ADEMAND for an inde . pendent commission to inquire into the working of the Abortion Act, made by Mr. Norman-St. John-Stevas, Conservative M.P. for Chelmsford, Essex, was refused in the House of Cornmons on Monday by Mr. Crossman, Secretary of State for Social Services.
Mr. St. John -Stevas's question was: "In view of the continuing and widespread professional and public anxiety on the working of the Abortion Act and the fact that abortions are running at the rate of over 1,000 a week, and as my amending Bill last session was only narrowly defeated, is there not an overwhelming case for an impartial inquiry into the whole issue?"
Mr. Crossman replied: "I would not have thought so. If you look at the working of the Act the encouraging fact is that the proportion of abortions carried out in the National Health Service hospitals has increased steadily in the year from 56 per cent in the first quarter to 65 per cent in the third quarter.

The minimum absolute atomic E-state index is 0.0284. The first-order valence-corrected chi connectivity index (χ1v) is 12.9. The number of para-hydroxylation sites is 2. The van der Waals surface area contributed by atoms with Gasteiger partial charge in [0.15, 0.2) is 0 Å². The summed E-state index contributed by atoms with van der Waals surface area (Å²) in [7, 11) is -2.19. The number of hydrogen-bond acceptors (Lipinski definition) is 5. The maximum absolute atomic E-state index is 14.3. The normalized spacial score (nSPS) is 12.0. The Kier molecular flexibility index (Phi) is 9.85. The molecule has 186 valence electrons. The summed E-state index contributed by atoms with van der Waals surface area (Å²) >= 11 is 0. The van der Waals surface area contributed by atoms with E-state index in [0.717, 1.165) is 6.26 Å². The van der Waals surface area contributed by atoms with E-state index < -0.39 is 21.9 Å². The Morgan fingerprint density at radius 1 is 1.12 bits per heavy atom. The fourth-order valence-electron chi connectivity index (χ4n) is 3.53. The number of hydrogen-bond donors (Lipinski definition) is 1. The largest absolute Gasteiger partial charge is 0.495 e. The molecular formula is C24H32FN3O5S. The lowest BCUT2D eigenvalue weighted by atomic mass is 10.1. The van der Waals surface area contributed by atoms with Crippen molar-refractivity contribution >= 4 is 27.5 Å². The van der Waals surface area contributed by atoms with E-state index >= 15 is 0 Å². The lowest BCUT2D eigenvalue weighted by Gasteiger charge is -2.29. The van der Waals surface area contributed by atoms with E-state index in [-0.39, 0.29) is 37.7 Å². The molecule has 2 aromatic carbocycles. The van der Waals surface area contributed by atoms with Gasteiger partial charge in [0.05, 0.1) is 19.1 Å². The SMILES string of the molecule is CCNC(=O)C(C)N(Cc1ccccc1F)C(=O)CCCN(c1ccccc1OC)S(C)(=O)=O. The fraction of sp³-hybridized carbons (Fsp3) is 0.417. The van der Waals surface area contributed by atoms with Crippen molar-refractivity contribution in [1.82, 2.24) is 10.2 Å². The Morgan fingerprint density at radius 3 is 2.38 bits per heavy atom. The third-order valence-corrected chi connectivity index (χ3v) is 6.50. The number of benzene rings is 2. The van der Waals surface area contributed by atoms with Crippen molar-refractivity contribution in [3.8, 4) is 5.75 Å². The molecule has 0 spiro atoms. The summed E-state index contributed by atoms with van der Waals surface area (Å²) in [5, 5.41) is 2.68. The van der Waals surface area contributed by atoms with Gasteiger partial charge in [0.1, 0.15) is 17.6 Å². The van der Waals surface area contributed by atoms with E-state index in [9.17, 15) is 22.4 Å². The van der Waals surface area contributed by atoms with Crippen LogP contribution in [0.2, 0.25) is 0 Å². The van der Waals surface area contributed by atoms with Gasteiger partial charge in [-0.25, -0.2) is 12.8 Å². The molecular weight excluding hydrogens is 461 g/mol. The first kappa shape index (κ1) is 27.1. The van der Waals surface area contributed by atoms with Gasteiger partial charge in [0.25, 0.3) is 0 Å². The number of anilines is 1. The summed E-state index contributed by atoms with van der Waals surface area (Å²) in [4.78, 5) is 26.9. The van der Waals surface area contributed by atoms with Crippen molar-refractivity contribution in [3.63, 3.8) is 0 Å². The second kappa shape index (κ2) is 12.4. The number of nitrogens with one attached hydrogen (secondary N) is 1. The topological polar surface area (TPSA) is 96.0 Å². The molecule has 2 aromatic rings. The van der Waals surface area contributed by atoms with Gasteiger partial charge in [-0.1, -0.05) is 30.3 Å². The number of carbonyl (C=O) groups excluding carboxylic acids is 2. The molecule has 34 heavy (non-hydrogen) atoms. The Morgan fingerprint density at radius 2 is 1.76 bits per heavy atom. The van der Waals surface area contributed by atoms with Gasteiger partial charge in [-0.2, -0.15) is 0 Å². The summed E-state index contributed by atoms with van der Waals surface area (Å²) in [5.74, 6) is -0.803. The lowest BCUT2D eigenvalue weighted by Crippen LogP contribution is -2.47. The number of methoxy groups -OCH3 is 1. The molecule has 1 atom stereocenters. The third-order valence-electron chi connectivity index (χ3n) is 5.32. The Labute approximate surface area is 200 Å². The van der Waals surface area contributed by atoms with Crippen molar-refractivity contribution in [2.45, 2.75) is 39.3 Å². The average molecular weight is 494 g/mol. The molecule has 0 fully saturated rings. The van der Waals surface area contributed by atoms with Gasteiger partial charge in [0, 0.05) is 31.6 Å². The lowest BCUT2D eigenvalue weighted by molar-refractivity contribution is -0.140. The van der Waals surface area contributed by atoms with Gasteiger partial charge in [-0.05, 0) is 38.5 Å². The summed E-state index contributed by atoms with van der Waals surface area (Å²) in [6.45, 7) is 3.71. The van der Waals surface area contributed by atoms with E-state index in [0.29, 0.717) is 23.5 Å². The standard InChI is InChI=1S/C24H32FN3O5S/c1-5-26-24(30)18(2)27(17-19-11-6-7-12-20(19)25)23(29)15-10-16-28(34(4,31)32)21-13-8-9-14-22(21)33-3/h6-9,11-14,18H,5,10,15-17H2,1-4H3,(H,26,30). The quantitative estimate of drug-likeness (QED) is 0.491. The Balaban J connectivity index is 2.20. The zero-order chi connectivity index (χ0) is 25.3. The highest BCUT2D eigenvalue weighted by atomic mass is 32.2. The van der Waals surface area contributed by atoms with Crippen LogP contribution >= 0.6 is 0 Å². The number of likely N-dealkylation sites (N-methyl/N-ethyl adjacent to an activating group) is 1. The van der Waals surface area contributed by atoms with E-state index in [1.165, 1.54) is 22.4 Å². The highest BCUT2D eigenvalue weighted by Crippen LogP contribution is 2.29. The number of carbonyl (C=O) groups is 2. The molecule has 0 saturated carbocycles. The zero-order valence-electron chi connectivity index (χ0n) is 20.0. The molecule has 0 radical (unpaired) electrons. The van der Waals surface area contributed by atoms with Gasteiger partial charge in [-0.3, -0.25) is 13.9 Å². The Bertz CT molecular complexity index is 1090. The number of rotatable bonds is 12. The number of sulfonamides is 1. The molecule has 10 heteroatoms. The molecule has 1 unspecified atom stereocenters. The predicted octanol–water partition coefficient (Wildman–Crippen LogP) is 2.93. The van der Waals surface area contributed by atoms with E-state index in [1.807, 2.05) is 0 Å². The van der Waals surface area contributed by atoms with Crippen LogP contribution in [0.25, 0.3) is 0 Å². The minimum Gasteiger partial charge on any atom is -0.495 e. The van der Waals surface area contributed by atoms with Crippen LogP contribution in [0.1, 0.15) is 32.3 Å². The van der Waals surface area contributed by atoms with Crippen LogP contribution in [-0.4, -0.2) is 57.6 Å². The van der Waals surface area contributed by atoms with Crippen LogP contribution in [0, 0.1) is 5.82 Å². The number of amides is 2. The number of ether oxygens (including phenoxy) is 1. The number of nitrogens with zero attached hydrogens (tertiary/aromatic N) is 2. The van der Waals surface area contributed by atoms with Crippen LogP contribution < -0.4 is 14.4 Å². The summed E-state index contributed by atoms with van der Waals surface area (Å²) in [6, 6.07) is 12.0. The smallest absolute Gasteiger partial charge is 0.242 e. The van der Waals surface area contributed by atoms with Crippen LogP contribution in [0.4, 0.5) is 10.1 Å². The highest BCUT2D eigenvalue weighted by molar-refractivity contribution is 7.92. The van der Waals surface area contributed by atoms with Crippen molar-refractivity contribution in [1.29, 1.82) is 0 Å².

"It was the activities in the private sector which we were alarmed about."
In reply to Mr. David Steel, Liberal member for Roxburgh, Selkirk and Peebles, Mr. Crossman agreed that it might be useful some time in the future to have a report from the Department on how they saw the working of the Act.
He added: "As a preparation I have asked the British Medical Association and the Royal College of Gynaecologists to send out a questionnaire to their members on the basis of which I hope to issue a report."